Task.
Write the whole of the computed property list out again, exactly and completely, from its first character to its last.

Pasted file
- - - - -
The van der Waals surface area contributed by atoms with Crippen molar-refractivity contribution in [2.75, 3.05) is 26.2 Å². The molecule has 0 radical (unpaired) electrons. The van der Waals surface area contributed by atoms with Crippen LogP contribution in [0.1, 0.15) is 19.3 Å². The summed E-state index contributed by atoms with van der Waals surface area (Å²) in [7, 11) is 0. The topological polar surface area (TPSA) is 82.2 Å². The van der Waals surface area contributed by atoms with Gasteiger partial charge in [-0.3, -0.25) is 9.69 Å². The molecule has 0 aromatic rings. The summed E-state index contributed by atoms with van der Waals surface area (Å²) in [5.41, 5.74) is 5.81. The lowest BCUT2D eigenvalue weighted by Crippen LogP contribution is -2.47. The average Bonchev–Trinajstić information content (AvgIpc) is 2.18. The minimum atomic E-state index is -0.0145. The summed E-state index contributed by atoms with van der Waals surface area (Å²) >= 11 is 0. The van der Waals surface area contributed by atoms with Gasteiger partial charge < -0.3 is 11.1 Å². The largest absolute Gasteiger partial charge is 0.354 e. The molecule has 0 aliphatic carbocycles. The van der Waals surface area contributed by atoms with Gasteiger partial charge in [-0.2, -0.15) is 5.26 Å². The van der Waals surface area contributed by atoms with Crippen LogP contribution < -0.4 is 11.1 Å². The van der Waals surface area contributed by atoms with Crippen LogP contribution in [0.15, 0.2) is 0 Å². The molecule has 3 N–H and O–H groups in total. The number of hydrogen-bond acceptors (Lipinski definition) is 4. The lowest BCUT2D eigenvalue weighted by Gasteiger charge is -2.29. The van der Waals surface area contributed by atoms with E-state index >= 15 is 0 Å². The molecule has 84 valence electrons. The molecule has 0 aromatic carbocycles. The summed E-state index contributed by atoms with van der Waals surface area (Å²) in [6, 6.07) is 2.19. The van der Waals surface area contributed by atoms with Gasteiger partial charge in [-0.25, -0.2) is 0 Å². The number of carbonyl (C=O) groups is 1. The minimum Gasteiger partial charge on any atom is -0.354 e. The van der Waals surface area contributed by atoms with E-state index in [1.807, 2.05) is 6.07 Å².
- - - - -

The van der Waals surface area contributed by atoms with Crippen molar-refractivity contribution in [2.75, 3.05) is 26.2 Å². The molecule has 0 radical (unpaired) electrons. The van der Waals surface area contributed by atoms with Crippen LogP contribution in [0.1, 0.15) is 19.3 Å². The summed E-state index contributed by atoms with van der Waals surface area (Å²) in [7, 11) is 0. The topological polar surface area (TPSA) is 82.2 Å². The van der Waals surface area contributed by atoms with Gasteiger partial charge in [-0.3, -0.25) is 9.69 Å². The molecule has 0 aromatic rings. The summed E-state index contributed by atoms with van der Waals surface area (Å²) in [5.41, 5.74) is 5.81. The lowest BCUT2D eigenvalue weighted by Crippen LogP contribution is -2.47. The average Bonchev–Trinajstić information content (AvgIpc) is 2.18. The minimum atomic E-state index is -0.0145. The summed E-state index contributed by atoms with van der Waals surface area (Å²) >= 11 is 0. The van der Waals surface area contributed by atoms with Gasteiger partial charge < -0.3 is 11.1 Å². The largest absolute Gasteiger partial charge is 0.354 e. The molecule has 0 aliphatic carbocycles. The van der Waals surface area contributed by atoms with Gasteiger partial charge in [-0.2, -0.15) is 5.26 Å². The van der Waals surface area contributed by atoms with Crippen LogP contribution < -0.4 is 11.1 Å². The van der Waals surface area contributed by atoms with Crippen LogP contribution in [0.15, 0.2) is 0 Å². The molecule has 3 N–H and O–H groups in total. The number of hydrogen-bond acceptors (Lipinski definition) is 4. The lowest BCUT2D eigenvalue weighted by Gasteiger charge is -2.29. The van der Waals surface area contributed by atoms with E-state index >= 15 is 0 Å². The molecule has 84 valence electrons. The molecule has 0 aromatic carbocycles. The summed E-state index contributed by atoms with van der Waals surface area (Å²) in [6, 6.07) is 2.19. The van der Waals surface area contributed by atoms with Gasteiger partial charge in [-0.25, -0.2) is 0 Å². The number of carbonyl (C=O) groups is 1. The minimum Gasteiger partial charge on any atom is -0.354 e. The van der Waals surface area contributed by atoms with E-state index in [1.807, 2.05) is 6.07 Å².